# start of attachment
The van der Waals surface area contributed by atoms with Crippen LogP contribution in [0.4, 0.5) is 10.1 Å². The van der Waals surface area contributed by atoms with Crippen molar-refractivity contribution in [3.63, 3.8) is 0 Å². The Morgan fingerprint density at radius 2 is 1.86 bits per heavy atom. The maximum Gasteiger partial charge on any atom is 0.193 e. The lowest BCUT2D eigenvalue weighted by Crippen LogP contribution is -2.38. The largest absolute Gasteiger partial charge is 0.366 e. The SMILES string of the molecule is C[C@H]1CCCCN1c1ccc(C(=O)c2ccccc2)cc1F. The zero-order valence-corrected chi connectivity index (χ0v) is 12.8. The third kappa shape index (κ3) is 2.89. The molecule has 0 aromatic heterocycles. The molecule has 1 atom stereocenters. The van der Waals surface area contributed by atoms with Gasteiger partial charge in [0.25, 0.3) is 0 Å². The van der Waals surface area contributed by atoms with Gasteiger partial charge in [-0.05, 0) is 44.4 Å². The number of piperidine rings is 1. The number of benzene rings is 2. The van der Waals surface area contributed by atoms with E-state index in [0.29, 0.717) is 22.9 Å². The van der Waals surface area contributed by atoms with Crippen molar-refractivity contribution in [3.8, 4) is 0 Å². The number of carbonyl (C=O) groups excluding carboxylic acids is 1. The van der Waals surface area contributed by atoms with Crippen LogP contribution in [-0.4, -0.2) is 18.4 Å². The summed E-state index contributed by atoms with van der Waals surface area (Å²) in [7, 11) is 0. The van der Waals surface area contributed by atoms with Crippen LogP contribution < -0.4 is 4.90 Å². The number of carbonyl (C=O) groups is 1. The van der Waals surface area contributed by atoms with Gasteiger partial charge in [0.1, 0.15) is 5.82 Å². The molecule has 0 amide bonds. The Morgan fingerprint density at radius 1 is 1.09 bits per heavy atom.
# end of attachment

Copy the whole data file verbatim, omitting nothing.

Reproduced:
The van der Waals surface area contributed by atoms with Crippen LogP contribution in [0.4, 0.5) is 10.1 Å². The van der Waals surface area contributed by atoms with Crippen molar-refractivity contribution in [3.63, 3.8) is 0 Å². The Morgan fingerprint density at radius 2 is 1.86 bits per heavy atom. The maximum Gasteiger partial charge on any atom is 0.193 e. The lowest BCUT2D eigenvalue weighted by Crippen LogP contribution is -2.38. The largest absolute Gasteiger partial charge is 0.366 e. The SMILES string of the molecule is C[C@H]1CCCCN1c1ccc(C(=O)c2ccccc2)cc1F. The zero-order valence-corrected chi connectivity index (χ0v) is 12.8. The third kappa shape index (κ3) is 2.89. The molecule has 0 aromatic heterocycles. The molecule has 1 atom stereocenters. The van der Waals surface area contributed by atoms with Gasteiger partial charge in [0.25, 0.3) is 0 Å². The van der Waals surface area contributed by atoms with Gasteiger partial charge in [-0.05, 0) is 44.4 Å². The number of piperidine rings is 1. The number of benzene rings is 2. The van der Waals surface area contributed by atoms with E-state index in [0.29, 0.717) is 22.9 Å². The van der Waals surface area contributed by atoms with Crippen molar-refractivity contribution in [3.8, 4) is 0 Å². The number of carbonyl (C=O) groups excluding carboxylic acids is 1. The van der Waals surface area contributed by atoms with Crippen LogP contribution in [-0.4, -0.2) is 18.4 Å². The summed E-state index contributed by atoms with van der Waals surface area (Å²) in [7, 11) is 0. The van der Waals surface area contributed by atoms with Crippen LogP contribution < -0.4 is 4.90 Å². The number of carbonyl (C=O) groups is 1. The van der Waals surface area contributed by atoms with Gasteiger partial charge in [0.1, 0.15) is 5.82 Å². The molecule has 0 amide bonds. The Morgan fingerprint density at radius 1 is 1.09 bits per heavy atom.